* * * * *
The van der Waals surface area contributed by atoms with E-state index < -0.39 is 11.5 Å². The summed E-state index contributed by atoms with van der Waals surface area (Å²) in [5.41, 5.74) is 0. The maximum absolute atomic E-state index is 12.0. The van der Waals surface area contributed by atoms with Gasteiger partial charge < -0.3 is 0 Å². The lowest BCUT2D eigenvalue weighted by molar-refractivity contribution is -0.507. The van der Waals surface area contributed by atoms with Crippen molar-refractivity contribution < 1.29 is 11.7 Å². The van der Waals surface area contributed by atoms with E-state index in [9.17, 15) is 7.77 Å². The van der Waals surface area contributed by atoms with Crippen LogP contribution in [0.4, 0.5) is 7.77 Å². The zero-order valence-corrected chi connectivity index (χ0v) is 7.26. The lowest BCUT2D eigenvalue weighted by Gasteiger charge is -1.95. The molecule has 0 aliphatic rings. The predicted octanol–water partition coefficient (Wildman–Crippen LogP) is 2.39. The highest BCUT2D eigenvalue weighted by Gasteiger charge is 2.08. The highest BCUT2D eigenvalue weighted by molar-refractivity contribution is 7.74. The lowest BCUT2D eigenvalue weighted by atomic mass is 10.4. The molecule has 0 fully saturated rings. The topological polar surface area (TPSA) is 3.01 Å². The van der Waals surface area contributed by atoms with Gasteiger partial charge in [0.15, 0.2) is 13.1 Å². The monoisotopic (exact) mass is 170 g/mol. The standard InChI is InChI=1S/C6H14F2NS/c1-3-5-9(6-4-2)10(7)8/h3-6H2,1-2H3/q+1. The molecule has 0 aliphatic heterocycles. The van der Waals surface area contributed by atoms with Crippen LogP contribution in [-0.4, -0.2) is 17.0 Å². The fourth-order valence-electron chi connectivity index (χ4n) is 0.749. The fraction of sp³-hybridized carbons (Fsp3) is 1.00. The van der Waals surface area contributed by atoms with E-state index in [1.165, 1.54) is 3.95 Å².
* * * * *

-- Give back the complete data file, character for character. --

The van der Waals surface area contributed by atoms with E-state index < -0.39 is 11.5 Å². The summed E-state index contributed by atoms with van der Waals surface area (Å²) in [5.41, 5.74) is 0. The maximum absolute atomic E-state index is 12.0. The van der Waals surface area contributed by atoms with Gasteiger partial charge < -0.3 is 0 Å². The lowest BCUT2D eigenvalue weighted by molar-refractivity contribution is -0.507. The van der Waals surface area contributed by atoms with Crippen molar-refractivity contribution < 1.29 is 11.7 Å². The van der Waals surface area contributed by atoms with E-state index in [9.17, 15) is 7.77 Å². The van der Waals surface area contributed by atoms with Crippen LogP contribution in [0.4, 0.5) is 7.77 Å². The zero-order valence-corrected chi connectivity index (χ0v) is 7.26. The lowest BCUT2D eigenvalue weighted by Gasteiger charge is -1.95. The molecule has 0 aliphatic rings. The predicted octanol–water partition coefficient (Wildman–Crippen LogP) is 2.39. The highest BCUT2D eigenvalue weighted by Gasteiger charge is 2.08. The highest BCUT2D eigenvalue weighted by molar-refractivity contribution is 7.74. The lowest BCUT2D eigenvalue weighted by atomic mass is 10.4. The molecule has 0 fully saturated rings. The topological polar surface area (TPSA) is 3.01 Å². The van der Waals surface area contributed by atoms with Gasteiger partial charge in [0.15, 0.2) is 13.1 Å². The monoisotopic (exact) mass is 170 g/mol. The standard InChI is InChI=1S/C6H14F2NS/c1-3-5-9(6-4-2)10(7)8/h3-6H2,1-2H3/q+1. The molecule has 0 aliphatic heterocycles. The van der Waals surface area contributed by atoms with Crippen LogP contribution in [-0.4, -0.2) is 17.0 Å². The fourth-order valence-electron chi connectivity index (χ4n) is 0.749. The fraction of sp³-hybridized carbons (Fsp3) is 1.00. The van der Waals surface area contributed by atoms with E-state index in [1.165, 1.54) is 3.95 Å².